A second district court has agreed that challenges to the 2015 Waters of the United States (WOTUS) Rule are likely to succeed on the merits. The US District Court for the Southern District of Georgia issued an order on June 8 enjoining the WOTUS Rule in 11 states. Georgia v. Pruitt, No. 2:15-cv-00079 (S.D. Ga. 2018). The rule was previously enjoined by the US District Court for North Dakota in 13 states. North Dakota v. U.S. EPA, 127 F. Supp. 3d 1047 (D.N.D. 2015). The US Environmental Protection Agency (EPA) and the US Army Corps of Engineers (Corps) (“the Agencies”) recently promulgated a new applicability date for the 2015 WOTUS rule (Applicability Rule), preventing its implementation until February 2020, but there have been several lawsuits challenging the Applicability Rule. Now, regardless of the outcome of challenges to the Applicability Rule, the 2015 Rule cannot be applied in 24 states[1] until a court issues a final decision on the merits, either upholding or invalidating the Rule, or the Agencies finalize a repeal and/or replacement of the 2015 Rule.

The states argued that the WOTUS Rule violates the Clean Water Act (CWA), Administrative Procedure Act (APA), Commerce Clause and Tenth Amendment, and that the states were, therefore, entitled to injunctive relief. To obtain a preliminary injunction, a plaintiff must establish that: (1) they are likely to succeed on the merits; (2) there is a substantial threat of irreparable harm; (3) the balance of equities tips in the plaintiff’s favor; and (4) an injunction is in the public interest. See Winter v. Nat. Res. Def. Council, 555 U.S. 7, 24 (2008).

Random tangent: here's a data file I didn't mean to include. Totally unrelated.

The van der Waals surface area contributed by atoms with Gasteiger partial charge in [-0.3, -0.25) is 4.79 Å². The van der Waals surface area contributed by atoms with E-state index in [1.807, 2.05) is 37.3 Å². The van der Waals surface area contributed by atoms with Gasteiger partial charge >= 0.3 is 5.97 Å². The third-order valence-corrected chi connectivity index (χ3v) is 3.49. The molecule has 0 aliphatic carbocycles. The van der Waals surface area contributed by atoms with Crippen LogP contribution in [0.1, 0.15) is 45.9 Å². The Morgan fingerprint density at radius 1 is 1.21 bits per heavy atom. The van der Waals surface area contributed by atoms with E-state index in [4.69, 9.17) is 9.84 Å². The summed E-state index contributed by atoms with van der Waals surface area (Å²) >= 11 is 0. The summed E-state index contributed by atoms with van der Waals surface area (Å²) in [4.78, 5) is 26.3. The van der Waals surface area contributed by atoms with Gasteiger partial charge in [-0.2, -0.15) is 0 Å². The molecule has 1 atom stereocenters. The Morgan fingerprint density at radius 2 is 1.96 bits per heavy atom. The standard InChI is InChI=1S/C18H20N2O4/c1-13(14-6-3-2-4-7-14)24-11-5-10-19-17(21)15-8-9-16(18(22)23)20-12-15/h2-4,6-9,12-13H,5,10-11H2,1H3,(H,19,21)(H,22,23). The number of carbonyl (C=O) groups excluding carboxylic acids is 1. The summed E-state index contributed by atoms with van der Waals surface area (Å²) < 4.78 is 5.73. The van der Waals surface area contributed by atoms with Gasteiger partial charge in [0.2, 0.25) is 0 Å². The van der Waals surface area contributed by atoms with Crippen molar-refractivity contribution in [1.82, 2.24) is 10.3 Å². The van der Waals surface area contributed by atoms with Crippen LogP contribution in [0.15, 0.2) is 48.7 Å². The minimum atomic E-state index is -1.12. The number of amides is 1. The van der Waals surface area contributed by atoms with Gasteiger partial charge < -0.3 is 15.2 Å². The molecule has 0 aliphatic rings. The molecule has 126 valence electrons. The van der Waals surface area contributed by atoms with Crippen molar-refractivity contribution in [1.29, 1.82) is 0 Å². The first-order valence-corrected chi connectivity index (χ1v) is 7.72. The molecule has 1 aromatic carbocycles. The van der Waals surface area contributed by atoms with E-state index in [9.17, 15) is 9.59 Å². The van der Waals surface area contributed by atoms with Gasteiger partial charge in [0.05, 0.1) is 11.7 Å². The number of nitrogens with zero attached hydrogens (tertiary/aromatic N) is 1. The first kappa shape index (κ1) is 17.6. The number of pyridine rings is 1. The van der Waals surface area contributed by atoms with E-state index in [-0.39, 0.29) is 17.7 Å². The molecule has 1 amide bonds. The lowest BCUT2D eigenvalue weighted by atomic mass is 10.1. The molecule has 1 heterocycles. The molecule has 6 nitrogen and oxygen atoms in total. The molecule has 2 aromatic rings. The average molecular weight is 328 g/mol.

Likelihood of success on the merits: The Georgia district court agreed with the states, finding they demonstrated a likelihood of success on the merits with regard to three claims. During a hearing on the states’ motion, the government did not oppose the states’ position that they are likely to succeed on the merits of their claims, acknowledging that the Trump administration is in the process of reconsidering the 2015 Rule.

  • Tributary definition likely violates the CWA. The states argued that the 2015 Rule’s tributary definition violates the CWA because it failed to meet the standards set forth in the Supreme Court’s Rapanos and SWANCC decisions. Even under Kennedy’s Rapanos concurrence, which is controlling in the Eleventh Circuit, the court found the 2015 WOTUS Rule went too far. The tributary definition “covers a trace amount of water so long as ‘the physical indicators of a bed and bank[] and an ordinary high water mark’ can be found,” but this definition, the court held, is similar to the one invalidated in Rapanos, and “seems ‘to leave wide room for regulation of drains, ditches, and streams remote from any navigable-in-fact water.’” The court’s conclusion could support the Agencies’ development of a narrower tributary definition in a new rulemaking.